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Massey Magazine Issue 13 November 2002

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Helen Wilson

Teen pregnancy myths abound

\Research fellow Helen Wilson has debunked some of the ‘myths’ about teenage motherhood in New Zealand.

The first myth suggests the birthrate among teenage girls is snowballing. In fact, Helen Wilson says, teenage birthrates have halved since 1972. This decline, which coincides with the introduction of the Domestic Purposes Benefit in 1973, challenges the popular notion that the DPB is responsible for encouraging teenagers to choose motherhood.

The second myth is that unmarried teenage mothers take up a disproportionate amount of benefit payments. However teenage mothers are a mere 2.7 percent of Domestic Purposes beneficiaries, with an average duration on the DPB of three and a half years for sole parents.

Ms Wilson, a researcher at Massey’s Centre for Public Health Research has just been granted a ‘Bright Futures’ scholarship from the Foundation of Research, Science and Technology to undertake her PhD research with teenage mothers. Her background includes 12 years as a Plunket nurse and two years with the YWCA’s Mothers Alone programme. She says teenage pregnancy has been viewed as problematic since the 1940s, when it was seen as a moral, then a medical problem. “Today it is seen as a social problem, which has major repercussions for young women struggling to raise their children in a negative, or even hostile, environment. “In fact, research does not bear out the negative images that the media often portrays. And I wonder if it’s being driven by the fact that middle-class white women are having their babies much later. Is this now seen as the norm, and everything else is a problem?”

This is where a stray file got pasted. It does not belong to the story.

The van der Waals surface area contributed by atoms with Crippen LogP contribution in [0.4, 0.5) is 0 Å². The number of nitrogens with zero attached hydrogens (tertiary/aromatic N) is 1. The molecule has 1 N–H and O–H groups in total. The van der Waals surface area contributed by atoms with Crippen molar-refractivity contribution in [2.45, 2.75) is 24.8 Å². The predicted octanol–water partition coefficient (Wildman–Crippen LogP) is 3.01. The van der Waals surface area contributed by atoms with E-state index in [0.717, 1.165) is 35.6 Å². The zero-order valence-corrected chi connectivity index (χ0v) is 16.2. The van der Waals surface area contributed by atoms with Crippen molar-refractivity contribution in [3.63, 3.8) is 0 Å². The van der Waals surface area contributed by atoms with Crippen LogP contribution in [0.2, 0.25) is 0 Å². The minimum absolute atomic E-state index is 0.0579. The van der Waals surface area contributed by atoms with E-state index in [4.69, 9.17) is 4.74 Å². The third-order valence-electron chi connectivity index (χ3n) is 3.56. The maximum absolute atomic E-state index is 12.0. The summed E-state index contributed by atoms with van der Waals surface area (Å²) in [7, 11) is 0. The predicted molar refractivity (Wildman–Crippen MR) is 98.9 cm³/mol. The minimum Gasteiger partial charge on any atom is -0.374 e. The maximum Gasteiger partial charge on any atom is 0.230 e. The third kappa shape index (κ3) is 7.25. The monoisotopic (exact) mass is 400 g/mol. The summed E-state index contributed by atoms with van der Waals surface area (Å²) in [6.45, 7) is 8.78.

She says links made in the media between child abuse and teenage mothers are the most damaging, particularly for young Mäori mothers who are often the targets of such negative claims. Although the literature does show a relationship between young mothers and poor parenting, these findings need to be interpreted with caution. “According to writer and commentator Nigel Parton, child abuse is far too complex a problem to isolate single casual factors. He believes it is more appropriate to see child abuse as a result of multiple interacting factors, including the psychological traits of parents and children, the family’s place in the larger social and economic structure, and the balance of external supports and stresses, both interpersonal and material.”

Another myth is the suggestion that teenage motherhood is a cause of educational underachievement. In fact, studies have shown pregnancy might be the result, rather than the cause, of school failure and identifies pre-existing socio-economic factors such as poverty. Ms Wilson says society must understand that unless young mothers are helped to recognise their own value, little progress can be made in influencing the development of their children. “Most young mothers are keen to continue their education, or find a job. Free childcare would be a major help, as would a benefit system which did not penalise those wanting to work part-time.”

Ms Wilson’s PhD research aims to give voice to the knowledge and experience of teenage mothers. Her ‘participatory action’ model will explore what enables them to mother well. Results will be disseminated among teenage mothers, community groups, health professionals, policy makers and the media.

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